Animal feed wholesaler, Armstrong Richardson, along with its sister company C&C Horse Transport, is moving its 50-strong truck fleet to a 100 per cent Michelin new and Remix tyre policy, after a side-by-side comparison projected savings of more than £60,000 a year.
Trialling a set of Michelin Remix X Multi D tyres against a competitor’s new fitment on two Mercedes-Benz Actros tractor units, the Yorkshire-based group found the Michelins remain in service and are expected to achieve more than 200,000km after a regroove while the other manufacturer’s tyres had to be removed at 134,000km.
With the same Michelin policy rolled out across the fleet, projections show the customer will save more than £17,000 a year in tyre costs alone across both businesses, as a result of fitting far fewer tyres. In addition, it also expects to save a further £43,000 a year in fuel thanks to the improved rolling resistance of the Michelin X Multi range.
Commenting, Steve Whitehead, Transport Manager at Armstrong Richardson, says: “The tread pattern on the Michelin trial tyres is still immaculate and our drivers report grip levels have improved significantly. It’s also given them more confidence that we have a robust tyre for the regular trips we make to farm sites.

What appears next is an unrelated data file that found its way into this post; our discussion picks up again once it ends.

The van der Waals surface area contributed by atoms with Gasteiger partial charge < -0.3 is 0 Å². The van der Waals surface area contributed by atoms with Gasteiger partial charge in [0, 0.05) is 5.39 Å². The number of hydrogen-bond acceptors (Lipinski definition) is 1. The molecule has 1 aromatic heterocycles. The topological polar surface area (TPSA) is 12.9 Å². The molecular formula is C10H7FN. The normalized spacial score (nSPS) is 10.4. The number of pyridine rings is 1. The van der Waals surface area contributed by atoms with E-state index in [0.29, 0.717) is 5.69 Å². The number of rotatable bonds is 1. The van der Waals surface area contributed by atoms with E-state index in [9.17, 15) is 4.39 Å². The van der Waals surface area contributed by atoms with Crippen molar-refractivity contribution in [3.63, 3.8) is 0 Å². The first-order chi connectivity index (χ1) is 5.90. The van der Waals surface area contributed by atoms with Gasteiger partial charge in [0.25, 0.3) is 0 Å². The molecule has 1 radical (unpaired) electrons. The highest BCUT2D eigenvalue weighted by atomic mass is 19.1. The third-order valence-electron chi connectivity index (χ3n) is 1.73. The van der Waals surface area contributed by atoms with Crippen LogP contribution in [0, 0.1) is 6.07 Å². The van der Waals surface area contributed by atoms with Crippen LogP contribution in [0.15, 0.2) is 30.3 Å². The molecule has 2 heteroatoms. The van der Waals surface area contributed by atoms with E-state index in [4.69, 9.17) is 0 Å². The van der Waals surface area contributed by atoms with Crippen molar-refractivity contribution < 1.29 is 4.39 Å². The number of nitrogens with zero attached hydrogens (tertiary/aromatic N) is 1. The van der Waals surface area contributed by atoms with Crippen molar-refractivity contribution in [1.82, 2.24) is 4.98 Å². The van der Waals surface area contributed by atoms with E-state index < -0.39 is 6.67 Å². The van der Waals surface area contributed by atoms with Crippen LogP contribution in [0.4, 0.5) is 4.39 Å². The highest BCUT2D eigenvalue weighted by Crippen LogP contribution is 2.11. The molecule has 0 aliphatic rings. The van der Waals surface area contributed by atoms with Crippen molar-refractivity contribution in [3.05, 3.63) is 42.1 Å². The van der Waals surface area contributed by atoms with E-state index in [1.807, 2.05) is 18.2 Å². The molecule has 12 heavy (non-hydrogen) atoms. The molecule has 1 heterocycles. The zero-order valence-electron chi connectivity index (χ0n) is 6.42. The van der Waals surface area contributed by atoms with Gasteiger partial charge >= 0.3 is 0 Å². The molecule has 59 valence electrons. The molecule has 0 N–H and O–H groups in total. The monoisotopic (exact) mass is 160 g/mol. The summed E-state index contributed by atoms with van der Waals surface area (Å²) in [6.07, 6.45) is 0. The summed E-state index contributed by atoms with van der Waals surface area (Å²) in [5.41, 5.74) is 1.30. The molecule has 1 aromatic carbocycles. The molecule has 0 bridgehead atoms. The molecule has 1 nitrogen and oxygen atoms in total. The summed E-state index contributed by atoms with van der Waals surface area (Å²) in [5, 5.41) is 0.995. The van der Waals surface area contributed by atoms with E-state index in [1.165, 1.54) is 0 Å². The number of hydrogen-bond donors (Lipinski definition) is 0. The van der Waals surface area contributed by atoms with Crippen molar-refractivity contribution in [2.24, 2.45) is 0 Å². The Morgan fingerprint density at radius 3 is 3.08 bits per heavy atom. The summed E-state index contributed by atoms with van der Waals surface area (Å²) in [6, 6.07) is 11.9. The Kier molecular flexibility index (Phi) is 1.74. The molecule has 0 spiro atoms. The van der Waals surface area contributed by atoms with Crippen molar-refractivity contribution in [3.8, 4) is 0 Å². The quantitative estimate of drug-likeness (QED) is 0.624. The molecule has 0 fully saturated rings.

“This is our first experience with Michelin and we’ve noticed a huge difference in pretty much all areas of performance – our fleet is running more safely and efficiently.”
Under the policy, Armstrong Richardson’s worn tyres are returned to Michelin’s UK retread factory for remanufacture as Michelin Remix tyres – which deliver almost identical levels of performance as a new tyre, but cost around 40 per cent less.
For each casing returned and accepted for Remix, the firm receives a credit in its casing bank – allowing it to fit a Remix when one of its vehicles needs a replacement tyre.
Once the new and Remix tyres reach three to four millimetres of remaining tread they will be removed and regrooved by the local Tructyre ATS technician. This process extends each tyre’s life by around 25 per cent in its most fuel-efficient state.